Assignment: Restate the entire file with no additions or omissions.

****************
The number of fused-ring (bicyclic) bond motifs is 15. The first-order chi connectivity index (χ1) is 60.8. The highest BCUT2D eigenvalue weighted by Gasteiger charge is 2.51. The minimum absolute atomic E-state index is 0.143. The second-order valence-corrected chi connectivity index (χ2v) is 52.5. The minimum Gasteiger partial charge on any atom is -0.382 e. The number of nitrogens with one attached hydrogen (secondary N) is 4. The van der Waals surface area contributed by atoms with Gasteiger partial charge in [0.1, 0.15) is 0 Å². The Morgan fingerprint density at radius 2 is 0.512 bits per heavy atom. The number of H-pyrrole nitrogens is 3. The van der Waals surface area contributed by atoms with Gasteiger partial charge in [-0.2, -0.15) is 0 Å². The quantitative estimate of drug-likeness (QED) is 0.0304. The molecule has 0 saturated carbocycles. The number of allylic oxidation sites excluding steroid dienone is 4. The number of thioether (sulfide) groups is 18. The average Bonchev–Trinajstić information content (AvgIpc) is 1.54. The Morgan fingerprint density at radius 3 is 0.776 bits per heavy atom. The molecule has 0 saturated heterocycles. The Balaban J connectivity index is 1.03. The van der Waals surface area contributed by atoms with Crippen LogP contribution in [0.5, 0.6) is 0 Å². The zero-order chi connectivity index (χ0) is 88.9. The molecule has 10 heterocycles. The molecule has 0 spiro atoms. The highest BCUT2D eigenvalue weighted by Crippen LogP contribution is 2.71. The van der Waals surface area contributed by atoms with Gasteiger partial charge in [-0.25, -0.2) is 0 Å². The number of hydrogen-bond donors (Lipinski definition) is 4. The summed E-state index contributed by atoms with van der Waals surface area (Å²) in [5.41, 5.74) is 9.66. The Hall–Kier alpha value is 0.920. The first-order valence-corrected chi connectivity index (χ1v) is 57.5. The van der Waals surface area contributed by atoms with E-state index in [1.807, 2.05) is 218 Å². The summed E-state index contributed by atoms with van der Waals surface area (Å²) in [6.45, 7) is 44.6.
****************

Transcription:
The number of fused-ring (bicyclic) bond motifs is 15. The first-order chi connectivity index (χ1) is 60.8. The highest BCUT2D eigenvalue weighted by Gasteiger charge is 2.51. The minimum absolute atomic E-state index is 0.143. The second-order valence-corrected chi connectivity index (χ2v) is 52.5. The minimum Gasteiger partial charge on any atom is -0.382 e. The number of nitrogens with one attached hydrogen (secondary N) is 4. The van der Waals surface area contributed by atoms with Gasteiger partial charge in [0.1, 0.15) is 0 Å². The Morgan fingerprint density at radius 2 is 0.512 bits per heavy atom. The number of H-pyrrole nitrogens is 3. The van der Waals surface area contributed by atoms with Gasteiger partial charge in [-0.2, -0.15) is 0 Å². The quantitative estimate of drug-likeness (QED) is 0.0304. The molecule has 0 saturated carbocycles. The number of allylic oxidation sites excluding steroid dienone is 4. The number of thioether (sulfide) groups is 18. The average Bonchev–Trinajstić information content (AvgIpc) is 1.54. The Morgan fingerprint density at radius 3 is 0.776 bits per heavy atom. The molecule has 0 saturated heterocycles. The Balaban J connectivity index is 1.03. The van der Waals surface area contributed by atoms with Crippen LogP contribution in [0.5, 0.6) is 0 Å². The zero-order chi connectivity index (χ0) is 88.9. The molecule has 10 heterocycles. The molecule has 0 spiro atoms. The highest BCUT2D eigenvalue weighted by Crippen LogP contribution is 2.71. The van der Waals surface area contributed by atoms with Gasteiger partial charge in [-0.25, -0.2) is 0 Å². The number of hydrogen-bond donors (Lipinski definition) is 4. The summed E-state index contributed by atoms with van der Waals surface area (Å²) in [5.41, 5.74) is 9.66. The Hall–Kier alpha value is 0.920. The first-order valence-corrected chi connectivity index (χ1v) is 57.5. The van der Waals surface area contributed by atoms with E-state index in [1.807, 2.05) is 218 Å². The summed E-state index contributed by atoms with van der Waals surface area (Å²) in [6.45, 7) is 44.6.